Academic journal article Alcohol Research

Alcohol Consumption and the Risk of Cancer: A Meta-Analysis

Academic journal article Alcohol Research

Alcohol Consumption and the Risk of Cancer: A Meta-Analysis

Article excerpt

Alcohol consumption has been linked to an increased risk for various types of cancer. A combined analysis of more than 200 studies assessing the link between alcohol and various types of cancer (i.e., a meta-analysis) sought to investigate this association in more detail. This meta-analysis found that alcohol most strongly increased the risks for cancers of the oral cavity, pharynx, esophagus, and larynx. Statistically significant increases in risk also existed for cancers of the stomach, colon, rectum, liver, female breast, and ovaries. Several mechanisms have been postulated through which alcohol may contribute to an increased risk of cancer. Concurrent tobacco use, which is common among drinkers, enhances alcohol's effects on the risk for cancers of the upper digestive and respiratory tract. The analysis did not identify a threshold level of alcohol consumption below which no increased risk for cancer was evident.

KEY WORDS: AOD (alcohol or other drug) consumption; chronic AODE (effects of AOD use, abuse, and dependence); cancer; carcinogenesis; oral disorder; esophageal disorder; dose-response relationship; gender differences; tobacco in any form; distilled alcoholic beverage; drug concentration; risk analysis; meta -analysis

Regular alcohol consumption can have numerous consequences, beneficial or detrimental, on the health of the drinker. For example, light-to-moderate alcohol consumption (1) may protect against certain types of heart disease and stroke. Conversely, heavy drinking has been associated with liver disease; cardiovascular disease; disorders of the digestive tract; and illness or death from alcohol-related injuries, motor vehicle crashes, and violence. Another group of disorders that has been linked to drinking is cancer, particularly cancers of the upper airway and digestive tract (e.g., mouth, pharynx, larynx, and esophagus). Although alcohol has not been shown to cause cancer (i.e., be carcinogenic) in animal studies, strong epidemiological evidence indicates that consumption of alcoholic beverages increases the risk of those cancers. Alcohol consumption also is associated with primary liver cancer. This relationship is difficult to investigate in epidemiological studies, however, because it is more indirect. Thu s, alcohol causes cirrhosis of the liver in a substantial proportion of heavy drinkers, which then can lead to liver cancer. In addition, heavy alcohol consumption can increase the drinker's risk for infection with the hepatitis C virus (HCV), which in turn can also result in liver cancer (for more information on the relationship between alcohol consumption and HCV infection, see the article in this issue by Lieber, pp. 245-254).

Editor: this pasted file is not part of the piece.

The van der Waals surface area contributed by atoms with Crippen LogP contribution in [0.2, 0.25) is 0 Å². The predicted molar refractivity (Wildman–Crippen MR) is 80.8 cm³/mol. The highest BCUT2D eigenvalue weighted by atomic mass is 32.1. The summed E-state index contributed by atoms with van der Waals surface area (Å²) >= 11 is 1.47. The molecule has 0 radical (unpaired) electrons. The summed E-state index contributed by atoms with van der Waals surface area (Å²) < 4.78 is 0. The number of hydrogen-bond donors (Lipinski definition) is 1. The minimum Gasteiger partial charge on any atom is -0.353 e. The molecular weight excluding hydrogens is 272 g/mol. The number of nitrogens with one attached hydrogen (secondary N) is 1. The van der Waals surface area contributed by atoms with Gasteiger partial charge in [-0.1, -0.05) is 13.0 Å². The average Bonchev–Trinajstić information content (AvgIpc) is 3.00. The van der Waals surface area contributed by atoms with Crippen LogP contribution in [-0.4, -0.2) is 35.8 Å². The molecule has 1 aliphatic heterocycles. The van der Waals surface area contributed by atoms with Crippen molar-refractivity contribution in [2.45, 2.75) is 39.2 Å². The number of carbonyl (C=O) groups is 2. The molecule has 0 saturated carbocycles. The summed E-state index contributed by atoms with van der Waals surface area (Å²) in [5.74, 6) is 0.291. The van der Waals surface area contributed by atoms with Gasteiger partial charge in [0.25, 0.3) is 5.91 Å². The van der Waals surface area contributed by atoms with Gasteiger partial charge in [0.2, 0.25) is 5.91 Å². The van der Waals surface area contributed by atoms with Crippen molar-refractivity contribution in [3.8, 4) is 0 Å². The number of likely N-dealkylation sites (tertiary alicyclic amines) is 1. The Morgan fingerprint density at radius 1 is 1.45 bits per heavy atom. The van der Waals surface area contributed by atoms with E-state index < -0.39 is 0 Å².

Alcohol consumption also has been linked to cancers of the large bowel (i.e., colon and rectum) in both men and women and to breast cancer in women, although these associations have not yet been proven unequivocally. Nevertheless, because these are the two most common types of cancer in developed countries after lung cancer, even a moderate increase in risk may result in a relatively large number of additional cases and therefore have important public health implications. The association between alcohol consumption and other types of cancer (e.g., stomach, pancreatic, prostate, and endometrial cancer) is still controversial (International Agency for Research on Cancer [IARC] 1988; Doll et al. 1999).

The increased risk of cancer among heavy drinkers is primarily attributed to the alcohol (chemically referred to as ethanol) in alcoholic beverages. Thus, the risk rends to increase with the overall amount of ethanol consumed. It is still unclear, however, whether any defined consumption threshold exists below which no increased risk for cancer is evident (IARC 1988; Doll et al. 1999).

To evaluate the overall effects of alcohol on the cancer risk of a population, one must accurately quantify its effects on various types of tumors. …

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